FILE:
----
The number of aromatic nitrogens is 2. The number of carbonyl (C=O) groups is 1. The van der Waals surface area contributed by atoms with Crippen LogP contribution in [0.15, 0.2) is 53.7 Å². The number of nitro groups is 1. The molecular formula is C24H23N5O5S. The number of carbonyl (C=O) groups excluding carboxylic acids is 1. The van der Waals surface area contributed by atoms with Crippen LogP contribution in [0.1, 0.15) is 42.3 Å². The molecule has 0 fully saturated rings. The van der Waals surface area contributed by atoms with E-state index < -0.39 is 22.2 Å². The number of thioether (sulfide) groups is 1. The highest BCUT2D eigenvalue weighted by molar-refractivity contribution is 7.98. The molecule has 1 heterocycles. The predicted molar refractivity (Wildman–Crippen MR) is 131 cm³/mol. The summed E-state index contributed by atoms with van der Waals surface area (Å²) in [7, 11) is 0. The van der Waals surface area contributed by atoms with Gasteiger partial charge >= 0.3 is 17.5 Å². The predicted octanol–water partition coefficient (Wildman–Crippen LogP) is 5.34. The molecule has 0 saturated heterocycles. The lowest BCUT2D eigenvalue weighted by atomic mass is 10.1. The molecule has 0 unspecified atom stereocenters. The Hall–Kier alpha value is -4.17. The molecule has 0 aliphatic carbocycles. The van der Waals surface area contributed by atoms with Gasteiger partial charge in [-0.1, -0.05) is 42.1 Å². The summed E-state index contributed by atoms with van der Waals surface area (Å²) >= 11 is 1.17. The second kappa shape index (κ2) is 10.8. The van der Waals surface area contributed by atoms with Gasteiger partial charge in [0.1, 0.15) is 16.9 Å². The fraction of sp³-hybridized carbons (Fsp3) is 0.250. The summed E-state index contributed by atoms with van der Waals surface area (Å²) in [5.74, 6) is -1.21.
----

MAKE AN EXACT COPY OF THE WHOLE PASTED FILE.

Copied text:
The number of aromatic nitrogens is 2. The number of carbonyl (C=O) groups is 1. The van der Waals surface area contributed by atoms with Crippen LogP contribution in [0.15, 0.2) is 53.7 Å². The number of nitro groups is 1. The molecular formula is C24H23N5O5S. The number of carbonyl (C=O) groups excluding carboxylic acids is 1. The van der Waals surface area contributed by atoms with Crippen LogP contribution in [0.1, 0.15) is 42.3 Å². The molecule has 0 fully saturated rings. The van der Waals surface area contributed by atoms with E-state index < -0.39 is 22.2 Å². The number of thioether (sulfide) groups is 1. The highest BCUT2D eigenvalue weighted by molar-refractivity contribution is 7.98. The molecule has 1 heterocycles. The predicted molar refractivity (Wildman–Crippen MR) is 131 cm³/mol. The summed E-state index contributed by atoms with van der Waals surface area (Å²) in [7, 11) is 0. The van der Waals surface area contributed by atoms with Gasteiger partial charge >= 0.3 is 17.5 Å². The predicted octanol–water partition coefficient (Wildman–Crippen LogP) is 5.34. The molecule has 0 saturated heterocycles. The lowest BCUT2D eigenvalue weighted by atomic mass is 10.1. The molecule has 0 unspecified atom stereocenters. The Hall–Kier alpha value is -4.17. The molecule has 0 aliphatic carbocycles. The van der Waals surface area contributed by atoms with Gasteiger partial charge in [-0.1, -0.05) is 42.1 Å². The summed E-state index contributed by atoms with van der Waals surface area (Å²) >= 11 is 1.17. The second kappa shape index (κ2) is 10.8. The van der Waals surface area contributed by atoms with Gasteiger partial charge in [0.1, 0.15) is 16.9 Å². The fraction of sp³-hybridized carbons (Fsp3) is 0.250. The summed E-state index contributed by atoms with van der Waals surface area (Å²) in [5.74, 6) is -1.21.